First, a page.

Here, I take the second approach: For me, a theory of function is a report about what exists in the world; it’s not a report about what’s in people’s heads. Coming up with a theory of function is just like coming up with a theory about what gold is, or what aluminum is, or what spiders are. To know what aluminum is, you wouldn’t, first of all, canvas people’s opinions about it. You would get a chunk of it and start poking and prodding it. Other people might be more interested in understanding our concepts of function, and I applaud their endeavors, but that’s not what I’m after.

There’s an extra layer of complexity here, however, since you can’t entirely separate these two projects – that is, of figuring out what functions are, and figuring out how people think about them. Sadly, functions aren’t like aluminum or spiders. You can’t just collect a sample and start poking at it. Functions are more abstract; they’re less tangible. So you need a somewhat more abstract method to get at them. It seems to me that the very best way to figure out what functions are is to look at how biologists think about them. After all, if anyone knows what functions are, it’s the biologists. For all that, I’m not trying to come up with a theory of what biologists think; I’m turning to biological usage to extract vital clues about what functions are. Looking at how biologists think about functions is a means to an end, not the end itself.

Now, on to the question of evidence. What kinds of evidence would prove that I’m right? There are three kinds of evidence I take seriously, ranked in terms of how seriously I take them: ordinary biological usage, ordinary biological practice, and bald intuitions. First and foremost, I think the best way to approach functions is to look at ordinary biological usage – that is, how biologists talk about them – as that talk is captured in sober scientific sources. That’s what I did with Caro, and that led us to a discovery of the utmost importance: In ordinary biological usage, functions have explanatory depth. That doesn’t mean scientists can’t be wrong about particular cases, nor does it mean that scientists always use the word “function” in the same way.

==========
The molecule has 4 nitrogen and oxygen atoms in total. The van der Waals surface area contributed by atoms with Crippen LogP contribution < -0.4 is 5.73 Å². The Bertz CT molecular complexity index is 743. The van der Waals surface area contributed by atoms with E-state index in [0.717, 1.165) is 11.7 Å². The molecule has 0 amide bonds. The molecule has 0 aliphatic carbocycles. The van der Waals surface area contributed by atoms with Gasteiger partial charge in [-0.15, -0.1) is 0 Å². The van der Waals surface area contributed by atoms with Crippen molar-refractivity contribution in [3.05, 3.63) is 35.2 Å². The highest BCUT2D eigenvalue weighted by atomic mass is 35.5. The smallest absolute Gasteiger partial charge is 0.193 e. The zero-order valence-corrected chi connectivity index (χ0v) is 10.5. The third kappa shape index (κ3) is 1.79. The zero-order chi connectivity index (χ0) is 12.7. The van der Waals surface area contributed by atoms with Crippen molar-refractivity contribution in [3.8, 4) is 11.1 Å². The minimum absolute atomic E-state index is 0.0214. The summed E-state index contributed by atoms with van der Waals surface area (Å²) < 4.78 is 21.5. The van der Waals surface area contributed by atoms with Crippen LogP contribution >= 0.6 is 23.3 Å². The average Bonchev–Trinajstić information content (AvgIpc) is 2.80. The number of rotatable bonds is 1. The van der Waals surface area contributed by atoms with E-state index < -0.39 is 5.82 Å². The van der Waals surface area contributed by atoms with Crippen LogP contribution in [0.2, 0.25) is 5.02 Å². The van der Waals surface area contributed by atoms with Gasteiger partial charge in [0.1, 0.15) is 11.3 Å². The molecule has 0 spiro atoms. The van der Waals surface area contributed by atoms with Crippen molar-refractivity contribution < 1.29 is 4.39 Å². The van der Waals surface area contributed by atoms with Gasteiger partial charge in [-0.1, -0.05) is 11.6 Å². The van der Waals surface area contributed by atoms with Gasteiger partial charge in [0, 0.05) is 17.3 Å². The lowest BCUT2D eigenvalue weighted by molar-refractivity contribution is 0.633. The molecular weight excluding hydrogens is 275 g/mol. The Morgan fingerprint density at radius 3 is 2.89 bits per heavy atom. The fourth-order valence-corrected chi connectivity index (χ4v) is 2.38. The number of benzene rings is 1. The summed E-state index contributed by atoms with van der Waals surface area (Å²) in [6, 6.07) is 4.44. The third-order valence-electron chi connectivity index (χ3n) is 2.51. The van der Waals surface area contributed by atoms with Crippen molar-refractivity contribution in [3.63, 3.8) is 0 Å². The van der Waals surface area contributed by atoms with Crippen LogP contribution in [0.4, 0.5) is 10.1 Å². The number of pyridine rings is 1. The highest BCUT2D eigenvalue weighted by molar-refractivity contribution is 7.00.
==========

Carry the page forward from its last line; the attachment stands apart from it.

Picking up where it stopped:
Note that, even though I care about how biologists use “function,” I’m not too interested in what biologists say functions are: that is, how biologists themselves would define the term “function” if you asked them, point blank, for a definition. “Function” is rarely defined in any explicit way in biology, and I wouldn’t expect biologists to be able to state the rules that govern their use of “function.” Just as you can use grammar flawlessly, without being able to state the rules of grammar, one can use “function” appropriately without being able to define it precisely.

Second, in some cases I consider the way functions are used in ordinary biological practice, particularly in biomedicine and biological psychiatry. Here’s an example: When biomedical researchers say that a trait is dysfunctional, they’re often indicating, in a pragmatic kind of way, that the trait is an appropriate target for medical intervention. It’s the kind of thing you might want to fix or replace. This is a fact about biological practice: It’s a fact about what sorts of actions biologists think are appropriate to take upon discovering that something has a function or that it’s dysfunctional.